A major change to auto enrolment is being considered by the UK government. Since its inception, the scheme has been a runaway success, with millions of people being auto enrolled into workplace pension schemes, many of whom had never saved for their retirement before. However, despite the success of auto enrolment, there have always been some concerns raised about the status of seasonal workers and whether they should be included in the auto enrolment process.
As it stands, employers are currently required to enrol eligible workers into a workplace pension scheme and make contributions to it. This includes many seasonal workers. Both the CBI (Confederation of British Industry) and the NFU (National Farmers Union) have long been critics of this situation as auto enrolment is a huge burden on farmers who rely on using a lot of seasonal labour.
Lee Osborne, skills and employment adviser at the NFU argues that farmers face increased costs and time having to auto enrol seasonal workers for a very short time:
"Our main concern is that the auto-enrolment of seasonal workers is an unnecessary burden to farm businesses with little or no benefit to the worker, who is unlikely to ever draw on the resulting very small pension pot. Large numbers of seasonal workers are required to hand-harvest, grade and pack crops and they will stay with the business for a finite period before returning home after their employment ends. There should be no pension auto-enrolment requirement for seasonal workers."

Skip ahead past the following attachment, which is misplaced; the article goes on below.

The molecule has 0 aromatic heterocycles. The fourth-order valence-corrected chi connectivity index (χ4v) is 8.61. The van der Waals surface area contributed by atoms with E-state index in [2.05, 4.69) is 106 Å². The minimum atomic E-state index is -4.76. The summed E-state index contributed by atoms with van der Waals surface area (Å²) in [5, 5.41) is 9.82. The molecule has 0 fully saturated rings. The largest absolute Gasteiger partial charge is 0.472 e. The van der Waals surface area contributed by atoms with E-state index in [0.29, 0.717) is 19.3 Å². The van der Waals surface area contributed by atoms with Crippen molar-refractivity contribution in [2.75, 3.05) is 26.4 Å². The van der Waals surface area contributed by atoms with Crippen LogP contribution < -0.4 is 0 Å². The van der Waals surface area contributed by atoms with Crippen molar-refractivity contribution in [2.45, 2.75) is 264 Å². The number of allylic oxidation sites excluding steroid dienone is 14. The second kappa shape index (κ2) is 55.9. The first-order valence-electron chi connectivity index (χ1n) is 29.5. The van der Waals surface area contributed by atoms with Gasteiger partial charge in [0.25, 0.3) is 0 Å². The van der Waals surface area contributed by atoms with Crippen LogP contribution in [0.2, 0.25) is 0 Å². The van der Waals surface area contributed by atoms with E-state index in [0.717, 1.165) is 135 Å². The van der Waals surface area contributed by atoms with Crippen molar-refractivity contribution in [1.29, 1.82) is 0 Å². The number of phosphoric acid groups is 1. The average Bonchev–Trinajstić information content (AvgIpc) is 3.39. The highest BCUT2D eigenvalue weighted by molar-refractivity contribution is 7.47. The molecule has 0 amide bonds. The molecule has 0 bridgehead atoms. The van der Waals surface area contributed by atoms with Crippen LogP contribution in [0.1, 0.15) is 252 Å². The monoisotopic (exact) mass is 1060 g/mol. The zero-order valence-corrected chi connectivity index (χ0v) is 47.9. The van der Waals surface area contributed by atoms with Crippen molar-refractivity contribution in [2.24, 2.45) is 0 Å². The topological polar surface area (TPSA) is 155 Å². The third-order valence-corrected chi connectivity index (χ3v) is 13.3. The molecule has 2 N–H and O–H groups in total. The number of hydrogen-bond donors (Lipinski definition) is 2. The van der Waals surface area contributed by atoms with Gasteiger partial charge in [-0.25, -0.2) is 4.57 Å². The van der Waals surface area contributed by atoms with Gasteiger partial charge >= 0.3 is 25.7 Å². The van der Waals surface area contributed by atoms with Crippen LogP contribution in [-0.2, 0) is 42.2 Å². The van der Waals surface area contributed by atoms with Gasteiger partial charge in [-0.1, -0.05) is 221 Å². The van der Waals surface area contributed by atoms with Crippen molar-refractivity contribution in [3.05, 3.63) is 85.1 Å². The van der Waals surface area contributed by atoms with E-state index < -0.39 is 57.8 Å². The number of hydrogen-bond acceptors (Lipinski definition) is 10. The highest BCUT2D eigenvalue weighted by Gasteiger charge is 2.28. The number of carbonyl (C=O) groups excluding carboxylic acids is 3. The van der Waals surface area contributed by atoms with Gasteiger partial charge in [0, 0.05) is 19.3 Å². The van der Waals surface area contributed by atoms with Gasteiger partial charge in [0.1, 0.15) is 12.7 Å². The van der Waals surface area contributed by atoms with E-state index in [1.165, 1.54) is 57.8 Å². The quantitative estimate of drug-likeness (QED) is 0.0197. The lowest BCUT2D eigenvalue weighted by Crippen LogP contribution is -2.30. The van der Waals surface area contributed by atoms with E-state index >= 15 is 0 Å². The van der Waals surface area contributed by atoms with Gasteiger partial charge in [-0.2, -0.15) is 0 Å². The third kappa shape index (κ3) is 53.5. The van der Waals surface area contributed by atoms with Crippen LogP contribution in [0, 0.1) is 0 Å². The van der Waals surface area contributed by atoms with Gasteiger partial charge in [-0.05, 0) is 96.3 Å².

Rachel Smith, principal policy advisor at the CBI also commented:
"Where staff, like seasonal workers, are due to leave the business soon after they have started, a waiting periodis needed. This is why the CBI sought the waiting period of three months we now have. The review should consider whether this is sufficient."
When contacted by the Financial Times to comment a spokesperson for the Department for Work and Pensions confirmed that the situation will be reviewed and the concerns of the CBI and NFU will be taken into account.
"Our review will look at how we can build on the success of automatic enrolment and ensure it continues to work for individual savers and employers. We look forward to hearing from employers from all sectors, including those who employ seasonal workers, and will consider their views."
However, the review is not without its critics. Steve Webb, the former pensions minister sees it as a 'backward step.' "There is already enough concern that AE excludes millions of people on the basis of low earnings or age, and I think it would be a mistake to make it less comprehensive still."
Whilst no definite timescale has been placed on the auto enrolment review, it is thought it will be completed sometime in 2017.
To learn more about the statutory auto enrolment review 2017 and what it will cover, click here.